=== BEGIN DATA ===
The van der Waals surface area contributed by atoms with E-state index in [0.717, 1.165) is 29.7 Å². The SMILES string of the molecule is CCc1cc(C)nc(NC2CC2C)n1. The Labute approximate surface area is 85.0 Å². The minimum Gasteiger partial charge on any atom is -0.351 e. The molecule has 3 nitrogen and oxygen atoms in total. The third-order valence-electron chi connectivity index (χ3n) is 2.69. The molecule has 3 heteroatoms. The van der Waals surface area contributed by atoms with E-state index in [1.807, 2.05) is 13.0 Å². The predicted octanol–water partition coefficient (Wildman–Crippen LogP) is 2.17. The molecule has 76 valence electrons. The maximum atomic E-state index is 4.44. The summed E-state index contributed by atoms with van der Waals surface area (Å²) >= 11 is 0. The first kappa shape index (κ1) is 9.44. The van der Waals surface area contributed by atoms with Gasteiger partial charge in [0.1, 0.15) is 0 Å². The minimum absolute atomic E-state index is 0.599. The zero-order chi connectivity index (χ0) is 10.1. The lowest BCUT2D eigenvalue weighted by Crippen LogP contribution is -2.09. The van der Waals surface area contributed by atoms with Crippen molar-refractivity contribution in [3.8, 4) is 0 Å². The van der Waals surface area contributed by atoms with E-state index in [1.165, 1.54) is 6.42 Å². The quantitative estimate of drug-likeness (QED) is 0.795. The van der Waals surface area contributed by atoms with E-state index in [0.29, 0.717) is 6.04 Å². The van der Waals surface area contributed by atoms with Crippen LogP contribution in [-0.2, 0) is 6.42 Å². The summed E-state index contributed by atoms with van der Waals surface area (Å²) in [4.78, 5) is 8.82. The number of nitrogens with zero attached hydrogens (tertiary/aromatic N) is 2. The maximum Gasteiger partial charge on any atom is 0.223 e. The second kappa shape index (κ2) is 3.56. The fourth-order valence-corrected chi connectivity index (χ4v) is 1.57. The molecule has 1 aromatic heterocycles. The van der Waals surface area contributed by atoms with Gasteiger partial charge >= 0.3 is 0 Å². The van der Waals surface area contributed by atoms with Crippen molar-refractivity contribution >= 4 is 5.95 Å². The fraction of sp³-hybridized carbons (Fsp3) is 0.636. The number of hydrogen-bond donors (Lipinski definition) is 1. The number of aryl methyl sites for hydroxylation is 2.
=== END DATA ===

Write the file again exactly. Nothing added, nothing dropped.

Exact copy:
The van der Waals surface area contributed by atoms with E-state index in [0.717, 1.165) is 29.7 Å². The SMILES string of the molecule is CCc1cc(C)nc(NC2CC2C)n1. The Labute approximate surface area is 85.0 Å². The minimum Gasteiger partial charge on any atom is -0.351 e. The molecule has 3 nitrogen and oxygen atoms in total. The third-order valence-electron chi connectivity index (χ3n) is 2.69. The molecule has 3 heteroatoms. The van der Waals surface area contributed by atoms with E-state index in [1.807, 2.05) is 13.0 Å². The predicted octanol–water partition coefficient (Wildman–Crippen LogP) is 2.17. The molecule has 76 valence electrons. The maximum atomic E-state index is 4.44. The summed E-state index contributed by atoms with van der Waals surface area (Å²) >= 11 is 0. The first kappa shape index (κ1) is 9.44. The van der Waals surface area contributed by atoms with Gasteiger partial charge in [0.1, 0.15) is 0 Å². The minimum absolute atomic E-state index is 0.599. The zero-order chi connectivity index (χ0) is 10.1. The lowest BCUT2D eigenvalue weighted by Crippen LogP contribution is -2.09. The van der Waals surface area contributed by atoms with Crippen molar-refractivity contribution in [3.8, 4) is 0 Å². The van der Waals surface area contributed by atoms with E-state index in [1.165, 1.54) is 6.42 Å². The quantitative estimate of drug-likeness (QED) is 0.795. The van der Waals surface area contributed by atoms with E-state index in [0.29, 0.717) is 6.04 Å². The van der Waals surface area contributed by atoms with Crippen LogP contribution in [-0.2, 0) is 6.42 Å². The summed E-state index contributed by atoms with van der Waals surface area (Å²) in [4.78, 5) is 8.82. The number of nitrogens with zero attached hydrogens (tertiary/aromatic N) is 2. The maximum Gasteiger partial charge on any atom is 0.223 e. The second kappa shape index (κ2) is 3.56. The fourth-order valence-corrected chi connectivity index (χ4v) is 1.57. The molecule has 1 aromatic heterocycles. The van der Waals surface area contributed by atoms with Gasteiger partial charge >= 0.3 is 0 Å². The van der Waals surface area contributed by atoms with Crippen molar-refractivity contribution >= 4 is 5.95 Å². The fraction of sp³-hybridized carbons (Fsp3) is 0.636. The number of hydrogen-bond donors (Lipinski definition) is 1. The number of aryl methyl sites for hydroxylation is 2.